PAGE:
“My solution is somewhat different. Allow lawyers to argue for nullification, and inform the jury that they have the power to nullify, but include strict instructions from the judge as to where and when nullification is an appropriate response. Give them the examples from history, point out that nullification is only cceptable when the jury perceives a higher moral duty than to uphold the law as it is, tell them that they shouldn’t consider nullification simply because it’s unpleasant to otherwise return a verdict, or out of sympathy for a defendant. In other words, I suggest that since nullification will happen (because it cannot be prevented), bring it out in the open and attempt to control it the same way everything else in the courtroom is controlled, through the rulings and instructions of the judge.”
So, unlike Fox, legitimize ‘fully informing the jury’ not because it is such an empowering thing to do, but because it teaches us that the ’emperor has no clothes’ — that rule of law rather than of sentiment and prejudice is a fiction — and perhaps holds out the possibility of keeping a necessary evil in check?
Dennis Fox replies:
I’m glad to see your long comment on my jury nullification piece,
along with Ed Fitzgerald’s excerpts. His solution isn’t a bad one,
and is probably what would happen if Amendment A passes. The defense
lawyer would tell jurors they can think for themselves, and the
prosecutor and judge would tell them they can’t.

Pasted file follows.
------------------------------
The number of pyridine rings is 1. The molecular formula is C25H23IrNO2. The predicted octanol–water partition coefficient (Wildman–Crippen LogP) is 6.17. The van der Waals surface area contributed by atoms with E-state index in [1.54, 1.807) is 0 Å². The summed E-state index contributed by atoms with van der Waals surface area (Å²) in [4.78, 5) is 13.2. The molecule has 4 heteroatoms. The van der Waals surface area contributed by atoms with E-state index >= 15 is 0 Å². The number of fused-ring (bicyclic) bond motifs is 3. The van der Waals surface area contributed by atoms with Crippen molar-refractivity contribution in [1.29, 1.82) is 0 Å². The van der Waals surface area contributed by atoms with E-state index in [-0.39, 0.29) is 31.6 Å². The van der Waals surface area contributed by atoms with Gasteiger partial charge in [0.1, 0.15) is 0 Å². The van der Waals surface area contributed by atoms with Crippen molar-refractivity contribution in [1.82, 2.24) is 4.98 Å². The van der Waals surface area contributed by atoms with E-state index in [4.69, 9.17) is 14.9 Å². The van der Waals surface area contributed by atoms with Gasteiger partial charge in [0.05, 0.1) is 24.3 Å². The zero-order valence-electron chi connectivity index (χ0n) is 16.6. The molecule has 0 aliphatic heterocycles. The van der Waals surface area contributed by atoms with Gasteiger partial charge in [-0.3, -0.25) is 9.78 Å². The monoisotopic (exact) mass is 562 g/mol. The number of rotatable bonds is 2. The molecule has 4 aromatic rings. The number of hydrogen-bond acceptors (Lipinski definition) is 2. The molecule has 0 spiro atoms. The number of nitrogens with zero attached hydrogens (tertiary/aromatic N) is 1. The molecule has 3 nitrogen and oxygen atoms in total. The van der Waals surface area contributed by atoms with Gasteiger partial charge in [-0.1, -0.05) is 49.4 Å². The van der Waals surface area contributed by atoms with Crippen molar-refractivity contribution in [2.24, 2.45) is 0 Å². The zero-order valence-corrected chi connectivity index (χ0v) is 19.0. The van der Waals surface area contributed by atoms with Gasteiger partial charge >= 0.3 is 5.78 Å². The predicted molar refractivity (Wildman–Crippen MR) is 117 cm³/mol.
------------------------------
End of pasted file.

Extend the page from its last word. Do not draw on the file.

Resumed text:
Historically, in cases like Southern juries unwilling to convict
supremacists, and 1800s Utah juries unwilling to convict polygamists,
the feds have stepped in and brought defendants into federal court,
where they had more control over the jury pool. In other cases, we’ve
just lived with the consequences, not always unhappily. In Kentucky,
for example, at least in the 1980s, it was just about impossible to
find a jury willing to convict on marijuana charges — pot was the
state’s largest cash crop.
In any case, like most choices this one brings both positives and
negatives. It seems to me the fallback position should be that people
on juries should be given accurate information about what they can
and can’t do. I’m not sure how someone can argue reasonably that the
system works better when people are lied to. Yet I had a student once
who was thrown out of the jury pool as soon as she told the judge she
was taking a course in psychology and law (this at a time when
lawyers and even judges were getting put on juries).
If you’re interested, I have a longer article about jury
nullification, the ninth amendment, and the difference between law
and equity, wrapped up in anarchist context, at
, published in
Behavioral Sciences and the Law in 1993. I have other article also
focused on the law and legal fictions and the like.
Your point about civil disobedience also interests me. There’s always
been a debate about whether punishment for CD is necessary to make it
valid or whether it’s just a good PR tool. I’d have to check on this,
but I don’t think Martin Luther King, Jr. pleaded guilty every time
he got busted…
In any case, the law itself recognizes that jurors can sometimes let
people off. Jury nullification is the indirect route. There’s a more
direct route, the necessity defense, in which defendants claim they
did the act but had no choice — the harm they sought to prevent was
more important than the law they broke. This is what got Amy Carter
and Abby Hoffman off after anti-CIA protests at Amherst years ago,
and Sam Lovejoy for knocking down that nuke weather tower — they
jury accepted their arguments and found them not guilty. Tactically,
it seems to me more useful to stay out of prison to fight again
another day than get locked up for taking a moral stand. But this
probably brings us back to one of the battles between Clamshell
Alliance and CDAS…
[As you’ll surmise, I was a Clamshell, and of the persuasion to get locked up — over and over again — for taking a moral stand… — FmH]